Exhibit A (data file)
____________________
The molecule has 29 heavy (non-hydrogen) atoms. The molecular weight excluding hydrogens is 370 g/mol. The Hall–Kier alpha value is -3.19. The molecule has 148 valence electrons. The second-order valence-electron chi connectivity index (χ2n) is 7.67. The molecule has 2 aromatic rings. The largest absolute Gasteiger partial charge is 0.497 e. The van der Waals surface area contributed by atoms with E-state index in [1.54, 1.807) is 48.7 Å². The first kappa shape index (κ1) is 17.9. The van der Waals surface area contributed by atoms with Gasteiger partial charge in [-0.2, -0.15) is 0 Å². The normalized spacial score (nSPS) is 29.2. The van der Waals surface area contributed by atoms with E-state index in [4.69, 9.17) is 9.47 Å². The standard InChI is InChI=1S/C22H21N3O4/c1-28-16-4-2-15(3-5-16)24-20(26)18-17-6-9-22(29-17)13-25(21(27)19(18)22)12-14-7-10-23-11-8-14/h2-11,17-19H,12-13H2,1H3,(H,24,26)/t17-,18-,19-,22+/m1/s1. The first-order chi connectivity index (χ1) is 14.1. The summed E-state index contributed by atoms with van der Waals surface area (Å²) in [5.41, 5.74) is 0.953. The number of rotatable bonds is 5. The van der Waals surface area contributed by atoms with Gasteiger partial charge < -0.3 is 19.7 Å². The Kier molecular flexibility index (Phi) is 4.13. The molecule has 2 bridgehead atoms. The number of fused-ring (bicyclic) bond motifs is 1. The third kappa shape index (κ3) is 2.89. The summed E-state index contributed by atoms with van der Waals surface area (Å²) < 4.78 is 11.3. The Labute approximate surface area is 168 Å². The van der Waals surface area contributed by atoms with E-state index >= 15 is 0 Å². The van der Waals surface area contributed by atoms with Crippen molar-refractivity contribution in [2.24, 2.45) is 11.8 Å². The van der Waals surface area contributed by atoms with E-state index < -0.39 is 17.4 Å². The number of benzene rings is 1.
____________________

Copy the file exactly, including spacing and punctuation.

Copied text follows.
The molecule has 29 heavy (non-hydrogen) atoms. The molecular weight excluding hydrogens is 370 g/mol. The Hall–Kier alpha value is -3.19. The molecule has 148 valence electrons. The second-order valence-electron chi connectivity index (χ2n) is 7.67. The molecule has 2 aromatic rings. The largest absolute Gasteiger partial charge is 0.497 e. The van der Waals surface area contributed by atoms with E-state index in [1.54, 1.807) is 48.7 Å². The first kappa shape index (κ1) is 17.9. The van der Waals surface area contributed by atoms with Gasteiger partial charge in [-0.2, -0.15) is 0 Å². The normalized spacial score (nSPS) is 29.2. The van der Waals surface area contributed by atoms with E-state index in [4.69, 9.17) is 9.47 Å². The standard InChI is InChI=1S/C22H21N3O4/c1-28-16-4-2-15(3-5-16)24-20(26)18-17-6-9-22(29-17)13-25(21(27)19(18)22)12-14-7-10-23-11-8-14/h2-11,17-19H,12-13H2,1H3,(H,24,26)/t17-,18-,19-,22+/m1/s1. The first-order chi connectivity index (χ1) is 14.1. The summed E-state index contributed by atoms with van der Waals surface area (Å²) in [5.41, 5.74) is 0.953. The number of rotatable bonds is 5. The van der Waals surface area contributed by atoms with Gasteiger partial charge < -0.3 is 19.7 Å². The Kier molecular flexibility index (Phi) is 4.13. The molecule has 2 bridgehead atoms. The number of fused-ring (bicyclic) bond motifs is 1. The third kappa shape index (κ3) is 2.89. The summed E-state index contributed by atoms with van der Waals surface area (Å²) < 4.78 is 11.3. The Labute approximate surface area is 168 Å². The van der Waals surface area contributed by atoms with E-state index >= 15 is 0 Å². The van der Waals surface area contributed by atoms with Crippen molar-refractivity contribution in [2.24, 2.45) is 11.8 Å². The van der Waals surface area contributed by atoms with E-state index < -0.39 is 17.4 Å². The number of benzene rings is 1.